Monday, November 10, 2014

The Case of the Laughing Flappers

Too often we find that lying behind a comedian's benignly silly grin is a deeply troubled and unhappy individual.  News accounts indicate that goofy, rubber-legged comedian Billy Dooley had problems with anger and anxiety.

In 1922, Variety reported on a lawsuit filed against Cincinnati's Palace Theatre because Dooley became enraged by three teenage girls in the audience and had ushers eject them from the theatre.  The reporter wrote, "Dooley said the girls were 'flappers' and insisted on laughing at the wrong times."  The young women claimed to have been humiliated by the experience.  One of the young women, Margaret Plucker, said that she became distressed when an usher threatened to have her arrested.  Reportedly, she fainted before they reached the exit and remained unconscious for a half hour.  It was alleged in her lawsuit that she had been made exceedingly nervous by the incident, which had caused permanent damage to her reputation.  Many theatre patrons stepped forward in support of the young women.  The theatre immediately terminated Dooley's engagement.  The young ladies may have exaggerated their trauma, but it is more than likely that Dooley overreacted.

Stronger evidence of Dooley's emotional problems can be drawn from the fact that, in 1929, the comedian was admitted to the Sylvan Hospital in Hollywood to recover from a nervous breakdown.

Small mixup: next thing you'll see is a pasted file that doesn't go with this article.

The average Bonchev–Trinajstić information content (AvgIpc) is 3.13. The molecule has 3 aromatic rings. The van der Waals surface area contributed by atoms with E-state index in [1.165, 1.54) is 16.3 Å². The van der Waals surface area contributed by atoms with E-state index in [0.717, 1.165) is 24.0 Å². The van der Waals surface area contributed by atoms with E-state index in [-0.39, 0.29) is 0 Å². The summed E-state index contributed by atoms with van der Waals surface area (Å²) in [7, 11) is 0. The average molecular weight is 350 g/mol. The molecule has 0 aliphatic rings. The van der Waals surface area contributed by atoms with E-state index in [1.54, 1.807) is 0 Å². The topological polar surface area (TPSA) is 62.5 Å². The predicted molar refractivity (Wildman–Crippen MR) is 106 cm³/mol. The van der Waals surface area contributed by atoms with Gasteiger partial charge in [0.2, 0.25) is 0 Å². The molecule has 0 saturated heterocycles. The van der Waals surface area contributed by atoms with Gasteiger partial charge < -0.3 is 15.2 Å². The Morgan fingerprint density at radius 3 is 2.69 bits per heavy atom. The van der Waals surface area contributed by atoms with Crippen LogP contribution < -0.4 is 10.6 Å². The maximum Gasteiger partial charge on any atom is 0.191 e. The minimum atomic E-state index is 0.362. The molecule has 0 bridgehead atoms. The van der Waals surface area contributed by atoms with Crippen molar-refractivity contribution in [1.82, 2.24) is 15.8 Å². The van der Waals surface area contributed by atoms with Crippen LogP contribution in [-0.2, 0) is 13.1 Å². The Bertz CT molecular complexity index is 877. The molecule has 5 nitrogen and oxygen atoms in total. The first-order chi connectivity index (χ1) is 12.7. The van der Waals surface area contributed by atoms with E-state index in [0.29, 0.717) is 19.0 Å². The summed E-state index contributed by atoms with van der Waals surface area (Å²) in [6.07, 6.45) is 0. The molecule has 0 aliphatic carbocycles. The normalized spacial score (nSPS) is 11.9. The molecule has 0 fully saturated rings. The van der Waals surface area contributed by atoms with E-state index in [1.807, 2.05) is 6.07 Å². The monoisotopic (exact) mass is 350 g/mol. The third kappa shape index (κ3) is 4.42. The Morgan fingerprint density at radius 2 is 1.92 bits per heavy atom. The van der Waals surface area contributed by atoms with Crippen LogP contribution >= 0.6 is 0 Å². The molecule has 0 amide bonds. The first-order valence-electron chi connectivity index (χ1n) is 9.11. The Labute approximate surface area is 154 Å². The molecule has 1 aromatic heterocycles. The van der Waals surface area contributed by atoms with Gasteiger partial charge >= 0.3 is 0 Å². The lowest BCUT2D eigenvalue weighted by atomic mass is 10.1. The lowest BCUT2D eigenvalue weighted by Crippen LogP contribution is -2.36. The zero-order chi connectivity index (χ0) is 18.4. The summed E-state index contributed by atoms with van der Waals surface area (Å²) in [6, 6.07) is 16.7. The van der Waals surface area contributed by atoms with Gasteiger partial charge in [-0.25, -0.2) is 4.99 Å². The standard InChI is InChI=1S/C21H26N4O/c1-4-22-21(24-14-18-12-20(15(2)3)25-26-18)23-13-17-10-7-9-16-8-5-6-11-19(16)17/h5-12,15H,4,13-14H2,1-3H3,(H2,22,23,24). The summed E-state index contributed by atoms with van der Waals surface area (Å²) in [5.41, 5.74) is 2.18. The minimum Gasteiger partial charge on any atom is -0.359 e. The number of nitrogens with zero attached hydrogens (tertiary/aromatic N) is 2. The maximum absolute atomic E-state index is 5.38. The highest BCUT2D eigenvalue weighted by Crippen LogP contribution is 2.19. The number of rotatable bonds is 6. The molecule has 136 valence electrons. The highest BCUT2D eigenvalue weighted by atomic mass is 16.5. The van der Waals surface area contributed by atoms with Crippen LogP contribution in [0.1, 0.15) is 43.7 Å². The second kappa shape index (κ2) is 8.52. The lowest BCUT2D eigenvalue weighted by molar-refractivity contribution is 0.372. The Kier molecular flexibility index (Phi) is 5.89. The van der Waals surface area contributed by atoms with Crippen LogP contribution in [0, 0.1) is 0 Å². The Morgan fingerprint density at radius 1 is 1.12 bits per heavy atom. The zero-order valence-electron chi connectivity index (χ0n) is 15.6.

Dooley did not come back to work for a time.  In 1931, he had a starring role in a two-reel comedy, Smart Work (1931), but this role represented his only film work for more than 3 years.  He did not return before the cameras in full vigor until the end of 1932, when he appeared as a drunk swell in the tart office comedy Manhattan Tower.

This began a new career for Dooley, who proved adept at playing character roles in feature films.  He acted in 54 more feature films from 1933 to his death in 1938.

Let's look at a few of his character roles. 

The comedian was prominently featured in a running gag included in the climax of Joe E. Brown's 6 Day Bike Rider (1934).

Dooley is the tall reporter in this scene from Harold Lloyd's The Cat's-Paw (1934).

Hospital Painter in Young and Beautiful (1934)

Shoeshine Customer in Little Lord Fauntleroy (1936)

Ship's Photographer in Anything Goes (1936)

Film Crewman with Spray Gun in A Star is Born (1937)

Postman in You're Only Young Once (1937)

Patient Drinking from Bottle in Between Two Women (1937)

Fritz in Live, Love, and Learn (1937)



 Racetrack Bugler in A Day at the Races (1937)


Watchman in Call of the Yukon (1938)

You can read more about Dooley in Eighteen Comedians Comedians of Silent Film.

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